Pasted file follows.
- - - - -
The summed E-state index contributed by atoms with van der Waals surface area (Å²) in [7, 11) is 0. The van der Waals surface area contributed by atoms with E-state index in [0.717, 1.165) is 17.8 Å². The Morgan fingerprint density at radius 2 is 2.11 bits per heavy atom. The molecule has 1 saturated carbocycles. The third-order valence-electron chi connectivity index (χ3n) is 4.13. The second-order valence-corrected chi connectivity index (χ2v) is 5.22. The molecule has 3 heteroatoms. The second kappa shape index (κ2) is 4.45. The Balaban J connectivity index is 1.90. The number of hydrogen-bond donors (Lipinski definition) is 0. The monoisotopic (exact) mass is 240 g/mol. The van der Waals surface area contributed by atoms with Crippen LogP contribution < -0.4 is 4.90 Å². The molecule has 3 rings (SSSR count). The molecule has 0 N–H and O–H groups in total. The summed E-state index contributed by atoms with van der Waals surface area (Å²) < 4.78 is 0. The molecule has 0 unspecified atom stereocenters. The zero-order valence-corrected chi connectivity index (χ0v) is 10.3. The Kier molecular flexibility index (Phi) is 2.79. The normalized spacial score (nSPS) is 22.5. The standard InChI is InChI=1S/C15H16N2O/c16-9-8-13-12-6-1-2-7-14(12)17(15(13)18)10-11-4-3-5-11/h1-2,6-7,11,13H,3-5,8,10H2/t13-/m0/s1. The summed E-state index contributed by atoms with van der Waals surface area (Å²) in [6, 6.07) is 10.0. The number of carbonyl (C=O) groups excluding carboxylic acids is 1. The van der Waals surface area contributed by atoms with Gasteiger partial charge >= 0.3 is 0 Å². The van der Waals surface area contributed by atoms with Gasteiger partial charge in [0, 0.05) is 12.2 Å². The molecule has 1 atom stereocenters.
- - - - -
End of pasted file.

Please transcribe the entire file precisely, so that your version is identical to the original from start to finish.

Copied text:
The summed E-state index contributed by atoms with van der Waals surface area (Å²) in [7, 11) is 0. The van der Waals surface area contributed by atoms with E-state index in [0.717, 1.165) is 17.8 Å². The Morgan fingerprint density at radius 2 is 2.11 bits per heavy atom. The molecule has 1 saturated carbocycles. The third-order valence-electron chi connectivity index (χ3n) is 4.13. The second-order valence-corrected chi connectivity index (χ2v) is 5.22. The molecule has 3 heteroatoms. The second kappa shape index (κ2) is 4.45. The Balaban J connectivity index is 1.90. The number of hydrogen-bond donors (Lipinski definition) is 0. The monoisotopic (exact) mass is 240 g/mol. The van der Waals surface area contributed by atoms with Crippen LogP contribution < -0.4 is 4.90 Å². The molecule has 3 rings (SSSR count). The molecule has 0 N–H and O–H groups in total. The summed E-state index contributed by atoms with van der Waals surface area (Å²) < 4.78 is 0. The molecule has 0 unspecified atom stereocenters. The zero-order valence-corrected chi connectivity index (χ0v) is 10.3. The Kier molecular flexibility index (Phi) is 2.79. The normalized spacial score (nSPS) is 22.5. The standard InChI is InChI=1S/C15H16N2O/c16-9-8-13-12-6-1-2-7-14(12)17(15(13)18)10-11-4-3-5-11/h1-2,6-7,11,13H,3-5,8,10H2/t13-/m0/s1. The summed E-state index contributed by atoms with van der Waals surface area (Å²) in [6, 6.07) is 10.0. The number of carbonyl (C=O) groups excluding carboxylic acids is 1. The van der Waals surface area contributed by atoms with Gasteiger partial charge >= 0.3 is 0 Å². The van der Waals surface area contributed by atoms with Gasteiger partial charge in [0, 0.05) is 12.2 Å². The molecule has 1 atom stereocenters.